“Come on, Letty,” Daphne's father says, putting his hands upon his wife's arms and gently steering her towards Snape, apparently expecting the speechless Head of Slytherin to take care of the crying woman, oblivious to the horror-struck expression upon the raven-haired wizard's face.

Before she leaves, however, Letitia takes a glance back towards Astoria and spots Daphne's shopping bags from Hogsmeade. Frowning at the bag labelled Madam Malkin's, – the shop is a smaller branch than the one in Diagon Alley, usually frequented by students who have lost or damaged their uniform – she Summons it with a wave of her wand and retrieves its contents before turning to Daphne with a glare.

“Jumpers? Why have you purchased jumpers? If you required new jumpers, Daphne, all you had to do was ask.”

“I did!” Daphne answers.

“No, you didn't. You only asked for jumpers for Astoria.” It is then that she understands, and her glare becomes more deathly. “Daphne Letitia Greengrass, I told you that Astoria did not require new jumpers!” she says with a shriek, and everybody else winces – not at Letitia's expression of rage, but at the glass-shattering decibels of her voice. “How dare you blatantly disobey me? I am your mother!”

Astoria stirs from her sleep groggily, pushing off the duvet that was previously covering her body.

“Water,” she croaks. “It's so hot.”

Madam Pomfrey frowns as she rushes to tend to Astoria, as does their father. Letitia ignores her daughter, focusing on how Daphne has disobeyed her. Instead of remaining at Astoria's bedside, she simply motions towards her youngest child while continuing to reprimand Daphne.

“Look at her! Her jumper's loose! How can the arms be too short, and the chest be too tight?”

“Her jumper's loose because it's not hers; it's mine!” Daphne exclaims. “I'm wearing the jumpers I'm meant to wear next summer so that Astoria can wear mine! Ask Professor Snape – she couldn't move her arms quickly enough to put lacewings in her potion before it exploded all over her! Astoria's the oldest Slytherin in her year, perhaps even in the whole year – she needed a uniform for second-years, not first. If you had bothered to let Madam Malkin spend time measuring her instead of buying clothes without trying them on so that we could go to lunch with Pansy and Mrs Parkinson, you would have known that!”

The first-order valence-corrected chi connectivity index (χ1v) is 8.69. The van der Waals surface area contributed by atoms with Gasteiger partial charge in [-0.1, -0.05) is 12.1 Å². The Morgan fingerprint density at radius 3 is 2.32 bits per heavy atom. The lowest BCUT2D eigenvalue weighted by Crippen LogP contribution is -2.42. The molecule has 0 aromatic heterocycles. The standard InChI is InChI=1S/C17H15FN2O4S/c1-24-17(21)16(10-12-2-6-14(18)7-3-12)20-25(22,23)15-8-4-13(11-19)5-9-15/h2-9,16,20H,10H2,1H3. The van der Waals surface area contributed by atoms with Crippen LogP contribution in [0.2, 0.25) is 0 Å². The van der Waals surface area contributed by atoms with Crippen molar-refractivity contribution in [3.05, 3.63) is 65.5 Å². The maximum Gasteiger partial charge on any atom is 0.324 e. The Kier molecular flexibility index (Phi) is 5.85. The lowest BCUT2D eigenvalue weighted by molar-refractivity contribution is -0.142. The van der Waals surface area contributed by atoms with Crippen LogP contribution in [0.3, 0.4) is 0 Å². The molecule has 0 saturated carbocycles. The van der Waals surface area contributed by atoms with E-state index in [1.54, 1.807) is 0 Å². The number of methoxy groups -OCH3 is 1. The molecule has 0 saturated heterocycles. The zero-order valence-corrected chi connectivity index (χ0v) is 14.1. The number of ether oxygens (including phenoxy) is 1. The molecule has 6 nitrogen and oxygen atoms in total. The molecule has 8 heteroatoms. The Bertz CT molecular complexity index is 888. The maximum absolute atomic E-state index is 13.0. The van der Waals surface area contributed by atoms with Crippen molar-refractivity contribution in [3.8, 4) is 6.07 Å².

Letitia glances at Snape, who nods frostily, confirming Daphne's reference to the occurrence in his lesson is the truth.

“You could have explained this to me, Daphne,” she says. “If you had spoken about the impact upon her schooling in your letter, I would have been more receptive to your request.”

“But I did!” Daphne cries out in horror. “I told you!”

“Daphne,” her mother sighs, “you're a Greengrass. Greengrasses don't lie.” Turning to her husband, she continues. “Come, Darius. We know Astoria is well – the fact she is awake proves that – and I do not wish to remain in the same room as the despicable liar who calls herself my daughter.”

With a few footsteps, both of Daphne's parents have disappeared as quickly as they came, Severus Snape escorting them out of the castle. The Hogwarts Headmaster and Madam Pomfrey take a few steps away from Astoria's bedside and converse quietly in the corner. Astoria has fallen back asleep, her recovery still incomplete. Daphne turns to look her sister, glad to see that this time her sleep is peaceful. She loves Astoria and she always will. But there will always be times when she despairs of Astoria's attitude; of the way that Astoria thinks that because they're Greengrasses, they deserve so much more than they have.